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Federated Identity Management has become very widespread in past years - in addition to enterprise deployments a lot of popular web services allow users to carry their identity over multiple sites. Social networking sites especially are in a good position to drive the federated identity management, as they have both critical mass of users and the incentive to become an identity provider. As the users move away from a single device to using multiple portable devices, there is a constant pressure to make the federated identity protocols simpler (with respect to complexity), more user friendly (especially for developers) and easier to implement (on wide range of devices and platforms).

Unfortunately older technologies are deeply rooted in enterprise environments and are unsuitable for Internet (Kerberos), or are based on more or less complicated data serialization (e.g. OpenID 2.0 or SAML). Canonicalization, whitespace handling and representation of binary data are among the challenges that various serialization formats face.

OpenID Connect

Another approach to the problem of serialization of structured data in context of identity management is to use already widespread and simple JSON in combination with base64url encoding of data. The advantage in context of federated identity management is obvious - while being sufficiently universal, they have almost native support in web clients. Getting this level of simplicity and interoperability is very compelling, despite these having some shortcomings in e.g. bandwidth-efficiency.

This approach is taken by an upcoming standard OpenID Connect, a third revision of OpenID protocol. The protocol describes a method of providing identity-based claims from identity provider to relying party, with end user being authenticated by Identity Provider and authorizing the request. The communication between client, relying party and identity provider follows OAUTH 2.0 protocol, just like in previous version of the protocol, OpenID 2.0. Claims have a format of JSON key-value hash and the task of protection of integrity, and possibly confidentiality, is addressed by JSON Object Signing and Encryption (JOSE) standard.


The standard provides a general approach to signing and encryption of any content, not necessarily in JSON. However, it is deliberately built on JSON and base64url to be easily usable in web applications. Also, while being used in OpenID Connect, it can be used as a building block in other protocols.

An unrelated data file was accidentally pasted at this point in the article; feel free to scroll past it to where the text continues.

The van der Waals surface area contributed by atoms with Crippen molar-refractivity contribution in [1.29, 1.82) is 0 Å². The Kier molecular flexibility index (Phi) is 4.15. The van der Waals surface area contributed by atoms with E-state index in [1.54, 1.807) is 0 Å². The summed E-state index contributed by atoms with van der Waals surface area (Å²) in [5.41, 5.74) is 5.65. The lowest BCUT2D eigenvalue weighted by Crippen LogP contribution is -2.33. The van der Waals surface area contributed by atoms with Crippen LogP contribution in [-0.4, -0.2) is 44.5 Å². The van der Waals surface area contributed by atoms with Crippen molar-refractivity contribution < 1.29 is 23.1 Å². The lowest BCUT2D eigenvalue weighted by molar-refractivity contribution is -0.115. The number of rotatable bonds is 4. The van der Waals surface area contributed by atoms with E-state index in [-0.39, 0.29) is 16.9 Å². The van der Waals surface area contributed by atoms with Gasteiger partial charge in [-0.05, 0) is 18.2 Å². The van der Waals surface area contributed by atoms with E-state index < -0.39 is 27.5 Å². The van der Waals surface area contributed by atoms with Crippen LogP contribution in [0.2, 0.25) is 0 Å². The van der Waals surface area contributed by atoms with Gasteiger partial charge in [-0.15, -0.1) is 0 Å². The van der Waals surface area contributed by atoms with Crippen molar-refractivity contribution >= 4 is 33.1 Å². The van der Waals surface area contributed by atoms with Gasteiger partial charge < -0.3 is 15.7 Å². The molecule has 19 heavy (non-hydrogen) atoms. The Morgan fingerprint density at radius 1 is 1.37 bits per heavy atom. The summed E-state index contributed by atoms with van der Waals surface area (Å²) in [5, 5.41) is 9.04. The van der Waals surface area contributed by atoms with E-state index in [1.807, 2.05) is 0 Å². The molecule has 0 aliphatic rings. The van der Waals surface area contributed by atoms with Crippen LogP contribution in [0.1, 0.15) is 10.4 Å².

JOSE is still an upcoming standard, but final revisions should be available shortly. It consists of several upcoming RFCs:

  • JWA - JSON Web Algorithms, describes cryptographic algorithms used in JOSE
  • JWK - JSON Web Key, describes format and handling of cryptographic keys in JOSE
  • JWS - JSON Web Signature, describes producing and handling signed messages
  • JWE - JSON Web Encryption, describes producting and handling encrypted messages
  • JWT - JSON Web Token, describes representation of claims encoded in JSON and protected by JWS or JWE


JSON Web Key is a data structure representing a cryptographic key with both the cryptographic data and other attributes, such as key usage.


Mandatory "kty" key type parameter describes the cryptographic algorithm associated with the key. Depending on the key type, other parameters might be used - as shown in the example elliptic curve key would contain "crv" parameter identifying the curve, "x" and "y" coordinates of point, optional "use" to denote intended usage of the key and "kid" as key ID. The specification now describes three key types: "EC" for Elliptic Curve, "RSA" for, well, RSA, and "oct" for octet sequence denoting the shared symmetric key.


JSON Web Signature standard describes process of creation and validation of datastructure representing signed payload. As example take following string as a payload: